NJ Pension Fund Might Ditch Enquirer Owner As Bezos Blackmail Backlash Intensifies

As federal prosecutors explore whether National Enquirer publisher AMI broke the law by allegedly trying to blackmail Jeff Bezos, the world’s richest man, one public pension fund in blue-state New Jersey is exploring ways to hit AMI where it would hurt the most: in its pocketbook. Or at least, find a way to punish the investors who have helped keep AMI afloat, according to Bloomberg.


Kevin O’Malley, a principal at Chatham Asset Management

Following reports that AMI is in dire financial straits, and facing a popular backlash, New Jersey’s State Investment Council, which exercises ultimate authority over its $77 billion state pension fund, is reportedly considering ditching its investment in Chatham Asset Management, the $4 billion hedge fund that owns 80% of AMI, after the  “seriously troubling” revelations about the paper’s attempt to blackmail Jeff Bezos.

New Jersey’s State Investment Council called Jeff Bezos’s allegations against the National Enquirer seriously troubling and said it’s evaluating its options for the state pension fund’s investment in Chatham Asset Management, the hedge fund that owns most of the newspaper’s parent company.

“The allegations of AMI’s conduct, if true, are completely unacceptable and violate our expectations for investment partners,” Adam Liebtag, acting chairman of the investment council, said in an email, referring to Enquirer parent American Media Inc. “It is extremely disappointing that the Pension Fund, as an investor, and our beneficiaries, have to be linked to such a distasteful story.”

The council’s acting chairman, Adam Liebtag said the board has relayed ts concerns to Chatham, and though its investment in the fund manager has been successful, is seriously considering ditching the fund.

“While the investment has performed well to date, that is no excuse for this type of behavior. We continue to explore all available options,” he said.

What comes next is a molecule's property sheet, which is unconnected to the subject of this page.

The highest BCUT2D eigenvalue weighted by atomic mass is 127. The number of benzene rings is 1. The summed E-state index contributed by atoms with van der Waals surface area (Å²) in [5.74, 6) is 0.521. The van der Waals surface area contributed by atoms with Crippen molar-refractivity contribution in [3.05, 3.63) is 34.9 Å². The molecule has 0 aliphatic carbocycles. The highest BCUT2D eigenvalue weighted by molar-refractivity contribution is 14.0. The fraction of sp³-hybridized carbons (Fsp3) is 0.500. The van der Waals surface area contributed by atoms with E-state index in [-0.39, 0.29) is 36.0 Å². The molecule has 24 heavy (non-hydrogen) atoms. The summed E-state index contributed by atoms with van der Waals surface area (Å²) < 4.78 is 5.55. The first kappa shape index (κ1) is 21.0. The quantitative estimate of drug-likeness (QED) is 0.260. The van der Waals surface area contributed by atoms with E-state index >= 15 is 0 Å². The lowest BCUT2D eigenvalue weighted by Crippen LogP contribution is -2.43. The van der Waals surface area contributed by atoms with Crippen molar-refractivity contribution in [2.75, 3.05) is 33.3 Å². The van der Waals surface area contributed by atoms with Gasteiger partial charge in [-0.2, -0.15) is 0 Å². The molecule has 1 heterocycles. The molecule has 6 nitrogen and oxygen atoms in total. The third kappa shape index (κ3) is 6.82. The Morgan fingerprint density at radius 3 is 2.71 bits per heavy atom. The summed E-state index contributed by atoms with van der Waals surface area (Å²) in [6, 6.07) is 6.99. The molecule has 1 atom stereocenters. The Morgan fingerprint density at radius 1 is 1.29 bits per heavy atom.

Limiting risk is also a factor in the fund’s decision-making, as the board is reportedly responsible for making sure companies in which it is invested follow all applicable laws.

The state pension fund’s investment in Chatham has become the subject of renewed scrutiny after after a bombshell blog post published by Bezos, who accused the Enquirer of trying to blackmail him with photos of him with a woman who wasn’t his wife. The tech billionaire also suggested that American Media might have been acting on behalf of President Donald Trump and questioned whether it was motivated by coverage of Saudi Arabia in Bezos’ Washington Post newspaper.

Elkan Abramowitz, an attorney for AMI Chairman David Pecker, has denied that there was any blackmail, extortion or political motivation involved in the fight between the tabloid and Bezos. Chatham, meanwhile, has said that it has no involvement in the editorial process or the day-to-day business decisions of the company.

If NJ’s pension fund does drop Chatham, this could have repercussions across the asset management industry. After all, Leon Cooperman, the CEO of Omega Advisors, still owns a small stake in AMI. If the backlash grows, institutions might start evaluating whether to pull out of that fund, too.